I have used a lot of cleaning products on my glass shower walls and doors. After all the soap scum comes off, I still get streaks and a haze on them. Any ideas to make them not streak?
Tami from MI
By kimmie (Guest Post) 09/06/2008
My ex-mother in law cleaned these streaks, to my amazement, with a cloth dipped in Lemon Oil (I can't think of the brand). After you clean it with a normal shower/tub cleaner and let it dry, wipe the streaks with the Lemon Oil-soaked cloth. It has a light oily base, but those streaks and scum that have been left behind seem to just melt away and wipe right off. It worked on old shower stalls that seemed to be permanently streaked with soap scum. I didn't believe it could be done until I saw it with my own eyes!!
By Krikit 09/17/2008
It's likely that these "streaks" are really a film of hard water deposits, and not soap scum, etc., at all. What I've used for decades on all glass, chrome and mirrors is a <b>dry</b> 0000 steel wool pad.
Through the sensitivity of your fingers/hand while you are scrubbing, you can tell when the glass is clean because as the pad takes off the mineral deposits the glass becomes very swift and smooth beneath your wiping pressure.
This method of glass cleaning has never failed me in my business.
By tom m 03/27/2010
The best for hard water spots or soap scum is Bath Butler made by Diamond Products Inc. in Helena, Montana 1-406-449-6570 I have tried just about every thing and this stuff wipes right off any thing.
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I was cleaning the front on my etched glass shower doors and now they are streaked something terrible. I have tried barkeepers friend, soft scrub, baking soda and vinegar. Each try it gets worse. Has someone been able to fix this problem? Sherry from Stockton, CA
A client has clear glass shower walls and door. No matter how careful I am to clean them up and down in a very straight line when my client takes a shower the streaks are there when it fogs up. How can I make the streaks go away when it's steamy from the shower. This shower gets thoroughly cleaned 3 times a week.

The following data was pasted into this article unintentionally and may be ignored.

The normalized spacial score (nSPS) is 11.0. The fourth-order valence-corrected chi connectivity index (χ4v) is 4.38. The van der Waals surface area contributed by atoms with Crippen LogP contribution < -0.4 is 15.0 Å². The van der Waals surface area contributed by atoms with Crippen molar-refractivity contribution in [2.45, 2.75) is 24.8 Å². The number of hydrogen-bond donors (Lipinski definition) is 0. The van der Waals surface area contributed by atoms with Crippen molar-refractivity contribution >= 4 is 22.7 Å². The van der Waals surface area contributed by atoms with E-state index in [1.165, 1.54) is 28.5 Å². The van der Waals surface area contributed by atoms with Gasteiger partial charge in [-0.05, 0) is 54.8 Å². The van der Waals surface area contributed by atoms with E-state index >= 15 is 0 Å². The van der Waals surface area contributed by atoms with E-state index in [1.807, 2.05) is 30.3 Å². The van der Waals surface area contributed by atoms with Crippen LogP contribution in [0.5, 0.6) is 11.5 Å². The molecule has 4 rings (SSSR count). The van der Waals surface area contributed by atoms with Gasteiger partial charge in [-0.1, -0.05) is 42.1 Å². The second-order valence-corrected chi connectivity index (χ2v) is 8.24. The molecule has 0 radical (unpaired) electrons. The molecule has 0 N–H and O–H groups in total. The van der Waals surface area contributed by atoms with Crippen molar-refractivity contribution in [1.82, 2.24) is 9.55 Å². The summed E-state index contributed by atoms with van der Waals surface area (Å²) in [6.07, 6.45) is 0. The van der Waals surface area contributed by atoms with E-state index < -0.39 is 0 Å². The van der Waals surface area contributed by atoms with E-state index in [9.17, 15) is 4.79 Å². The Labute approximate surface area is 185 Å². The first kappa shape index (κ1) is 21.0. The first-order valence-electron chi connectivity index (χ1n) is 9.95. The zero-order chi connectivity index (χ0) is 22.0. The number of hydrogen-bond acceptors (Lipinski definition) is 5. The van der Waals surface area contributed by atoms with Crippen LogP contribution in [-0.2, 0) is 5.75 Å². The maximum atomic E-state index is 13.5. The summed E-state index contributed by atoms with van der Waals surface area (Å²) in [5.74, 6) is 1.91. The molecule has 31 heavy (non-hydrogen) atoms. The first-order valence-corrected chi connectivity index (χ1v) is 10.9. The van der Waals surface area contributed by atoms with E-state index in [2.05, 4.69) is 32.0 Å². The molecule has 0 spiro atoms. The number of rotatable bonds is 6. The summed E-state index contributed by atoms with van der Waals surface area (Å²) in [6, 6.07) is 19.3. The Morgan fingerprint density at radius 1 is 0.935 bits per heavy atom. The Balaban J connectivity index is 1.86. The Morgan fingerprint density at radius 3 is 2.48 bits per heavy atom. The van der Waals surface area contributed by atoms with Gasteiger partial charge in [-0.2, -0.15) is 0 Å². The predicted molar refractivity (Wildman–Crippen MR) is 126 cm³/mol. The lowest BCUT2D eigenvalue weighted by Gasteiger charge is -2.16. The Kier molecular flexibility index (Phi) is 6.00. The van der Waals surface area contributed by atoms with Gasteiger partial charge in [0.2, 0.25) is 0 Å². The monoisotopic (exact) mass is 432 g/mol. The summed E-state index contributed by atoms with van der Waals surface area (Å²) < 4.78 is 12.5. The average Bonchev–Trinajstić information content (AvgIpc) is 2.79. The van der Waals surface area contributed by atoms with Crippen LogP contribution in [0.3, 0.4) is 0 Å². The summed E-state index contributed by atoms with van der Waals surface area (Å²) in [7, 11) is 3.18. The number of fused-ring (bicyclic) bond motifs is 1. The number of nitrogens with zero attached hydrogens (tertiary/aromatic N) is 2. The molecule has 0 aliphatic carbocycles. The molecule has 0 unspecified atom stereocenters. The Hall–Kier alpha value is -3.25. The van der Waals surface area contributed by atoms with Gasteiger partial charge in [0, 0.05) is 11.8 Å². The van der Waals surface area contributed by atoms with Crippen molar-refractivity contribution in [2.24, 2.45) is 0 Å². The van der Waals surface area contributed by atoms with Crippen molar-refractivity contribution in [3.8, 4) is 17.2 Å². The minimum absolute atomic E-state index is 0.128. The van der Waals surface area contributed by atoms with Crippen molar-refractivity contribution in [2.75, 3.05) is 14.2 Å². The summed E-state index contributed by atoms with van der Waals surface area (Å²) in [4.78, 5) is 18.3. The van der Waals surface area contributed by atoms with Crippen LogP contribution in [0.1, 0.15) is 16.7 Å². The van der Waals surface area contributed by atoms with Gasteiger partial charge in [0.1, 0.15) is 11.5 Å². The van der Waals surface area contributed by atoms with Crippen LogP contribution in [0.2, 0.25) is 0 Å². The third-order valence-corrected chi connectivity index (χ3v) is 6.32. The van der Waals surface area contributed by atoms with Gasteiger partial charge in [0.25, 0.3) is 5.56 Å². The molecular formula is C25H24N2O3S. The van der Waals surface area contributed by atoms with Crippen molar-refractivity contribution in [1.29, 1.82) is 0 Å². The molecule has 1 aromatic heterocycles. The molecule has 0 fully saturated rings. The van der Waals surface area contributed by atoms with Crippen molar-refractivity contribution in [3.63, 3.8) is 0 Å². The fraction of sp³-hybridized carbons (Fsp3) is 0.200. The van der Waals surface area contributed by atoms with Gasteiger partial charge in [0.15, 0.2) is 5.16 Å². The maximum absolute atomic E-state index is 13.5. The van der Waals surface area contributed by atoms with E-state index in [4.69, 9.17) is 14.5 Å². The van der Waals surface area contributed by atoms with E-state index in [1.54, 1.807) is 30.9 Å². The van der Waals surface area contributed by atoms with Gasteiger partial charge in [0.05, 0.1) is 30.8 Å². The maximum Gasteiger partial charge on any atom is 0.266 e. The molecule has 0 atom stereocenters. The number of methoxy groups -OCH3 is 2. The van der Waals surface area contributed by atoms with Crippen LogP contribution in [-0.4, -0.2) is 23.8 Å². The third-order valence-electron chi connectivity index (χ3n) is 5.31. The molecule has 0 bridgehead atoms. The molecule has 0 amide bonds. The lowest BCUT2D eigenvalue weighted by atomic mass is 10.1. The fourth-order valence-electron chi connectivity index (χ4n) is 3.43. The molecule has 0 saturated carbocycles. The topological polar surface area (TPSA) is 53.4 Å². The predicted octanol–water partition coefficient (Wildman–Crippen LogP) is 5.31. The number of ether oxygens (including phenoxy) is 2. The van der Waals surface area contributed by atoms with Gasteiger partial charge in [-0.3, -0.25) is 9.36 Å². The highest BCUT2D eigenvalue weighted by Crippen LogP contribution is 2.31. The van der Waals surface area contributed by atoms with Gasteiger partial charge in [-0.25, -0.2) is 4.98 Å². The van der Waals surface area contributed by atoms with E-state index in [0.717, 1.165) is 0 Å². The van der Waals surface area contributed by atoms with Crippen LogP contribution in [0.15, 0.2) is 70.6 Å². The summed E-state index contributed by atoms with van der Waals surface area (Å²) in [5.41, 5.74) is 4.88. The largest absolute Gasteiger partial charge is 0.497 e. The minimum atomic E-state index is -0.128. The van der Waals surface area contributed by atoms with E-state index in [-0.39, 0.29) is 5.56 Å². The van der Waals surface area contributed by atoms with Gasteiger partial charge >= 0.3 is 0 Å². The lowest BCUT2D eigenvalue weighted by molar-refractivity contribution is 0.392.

Kim from Delaware
First, ammonia. Nope-- same thing. Only this time everything smelled like ammonia with a dash of lemon. That lemon-scented stuff will do that. Second, isopropyl alcohol. No luck. Then, hydrogen peroxide. I figured what-the-heck, it's right there in the cabinet. It probably won't work but what-the-heck. Same story. Heck. wha-the-heck-is-on-this-mirror?)So then I tried the white vinegar. That should work, right? Vinegar should at least make a difference. But no-- whatever what was on the mirror was not affected by vinegar. Now the room smelled like lemon-ammonia with a dash of tossed salad. And that took care of what was available in the house. Time to see what's in the garage.
When I came across a quart can of mineral spirits, I remembered something a co-worker told me a long time ago-- that liquids will have a base. Some are alcohol-based, or they could be water-based, or ammonia-based, and yes, some are petroleum-based. Well, the mineral spirits are petroleum-based, while my previous attempts were not. Eureka? Maybe the mineral spirits will do the trick?What-the-heck? Let's try it. (For anyone out there who may be from Vernalis, mineral spirits is also known as paint thinner.) :-) I took an old terry cloth towel, put it over the top of the can, then turned the can upside-down; just to get a small amount on the towel. Then wiped in a circular motion until the spirits evaporated-- about ten seconds. It worked! Not only was the mirror absolutely spotless, I haven't had to do it again in years.
Wait a sec-- you were talking about streaks. Were these up and down streaks? Were these up and down streaks caused by a squeegee? If these were streaks caused by wiping, see above. If these were streaks caused by a squeegee-- never mind. Have you considered trying a defogger? (02/08/2008)By Otis P Driftwood